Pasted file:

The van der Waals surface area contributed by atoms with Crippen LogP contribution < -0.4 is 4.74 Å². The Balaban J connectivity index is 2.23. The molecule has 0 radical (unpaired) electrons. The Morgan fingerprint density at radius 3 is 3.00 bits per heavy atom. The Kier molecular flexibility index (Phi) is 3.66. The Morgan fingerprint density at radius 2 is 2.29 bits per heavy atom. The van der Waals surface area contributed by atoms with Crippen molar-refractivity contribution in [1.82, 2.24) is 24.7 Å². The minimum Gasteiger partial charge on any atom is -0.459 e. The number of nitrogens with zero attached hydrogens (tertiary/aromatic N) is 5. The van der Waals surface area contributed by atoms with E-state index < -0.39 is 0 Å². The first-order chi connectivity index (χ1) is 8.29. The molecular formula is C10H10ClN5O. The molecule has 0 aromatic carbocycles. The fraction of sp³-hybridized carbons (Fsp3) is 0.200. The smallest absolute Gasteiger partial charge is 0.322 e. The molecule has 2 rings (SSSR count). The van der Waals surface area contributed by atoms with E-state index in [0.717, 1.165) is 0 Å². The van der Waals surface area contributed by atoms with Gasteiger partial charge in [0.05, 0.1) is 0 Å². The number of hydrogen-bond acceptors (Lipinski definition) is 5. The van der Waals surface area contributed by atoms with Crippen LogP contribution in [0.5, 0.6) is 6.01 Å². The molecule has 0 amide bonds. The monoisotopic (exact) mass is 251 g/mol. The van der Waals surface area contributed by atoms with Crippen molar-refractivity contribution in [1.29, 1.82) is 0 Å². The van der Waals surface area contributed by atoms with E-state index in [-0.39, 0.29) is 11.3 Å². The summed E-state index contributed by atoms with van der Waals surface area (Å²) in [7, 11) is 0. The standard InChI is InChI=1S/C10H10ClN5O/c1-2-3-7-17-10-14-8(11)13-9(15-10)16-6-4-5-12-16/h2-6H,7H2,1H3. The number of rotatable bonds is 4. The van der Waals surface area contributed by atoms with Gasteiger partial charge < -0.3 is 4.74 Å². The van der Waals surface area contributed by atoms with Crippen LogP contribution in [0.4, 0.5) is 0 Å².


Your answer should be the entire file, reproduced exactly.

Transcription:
The van der Waals surface area contributed by atoms with Crippen LogP contribution < -0.4 is 4.74 Å². The Balaban J connectivity index is 2.23. The molecule has 0 radical (unpaired) electrons. The Morgan fingerprint density at radius 3 is 3.00 bits per heavy atom. The Kier molecular flexibility index (Phi) is 3.66. The Morgan fingerprint density at radius 2 is 2.29 bits per heavy atom. The van der Waals surface area contributed by atoms with Crippen molar-refractivity contribution in [1.82, 2.24) is 24.7 Å². The minimum Gasteiger partial charge on any atom is -0.459 e. The number of nitrogens with zero attached hydrogens (tertiary/aromatic N) is 5. The van der Waals surface area contributed by atoms with E-state index < -0.39 is 0 Å². The first-order chi connectivity index (χ1) is 8.29. The molecular formula is C10H10ClN5O. The molecule has 0 aromatic carbocycles. The fraction of sp³-hybridized carbons (Fsp3) is 0.200. The smallest absolute Gasteiger partial charge is 0.322 e. The molecule has 2 rings (SSSR count). The van der Waals surface area contributed by atoms with E-state index in [0.717, 1.165) is 0 Å². The van der Waals surface area contributed by atoms with Gasteiger partial charge in [0.05, 0.1) is 0 Å². The number of hydrogen-bond acceptors (Lipinski definition) is 5. The van der Waals surface area contributed by atoms with Crippen LogP contribution in [0.5, 0.6) is 6.01 Å². The molecule has 0 amide bonds. The monoisotopic (exact) mass is 251 g/mol. The van der Waals surface area contributed by atoms with Crippen molar-refractivity contribution in [1.29, 1.82) is 0 Å². The van der Waals surface area contributed by atoms with E-state index in [-0.39, 0.29) is 11.3 Å². The summed E-state index contributed by atoms with van der Waals surface area (Å²) in [7, 11) is 0. The standard InChI is InChI=1S/C10H10ClN5O/c1-2-3-7-17-10-14-8(11)13-9(15-10)16-6-4-5-12-16/h2-6H,7H2,1H3. The number of rotatable bonds is 4. The van der Waals surface area contributed by atoms with Gasteiger partial charge < -0.3 is 4.74 Å². The van der Waals surface area contributed by atoms with Crippen LogP contribution in [0.4, 0.5) is 0 Å².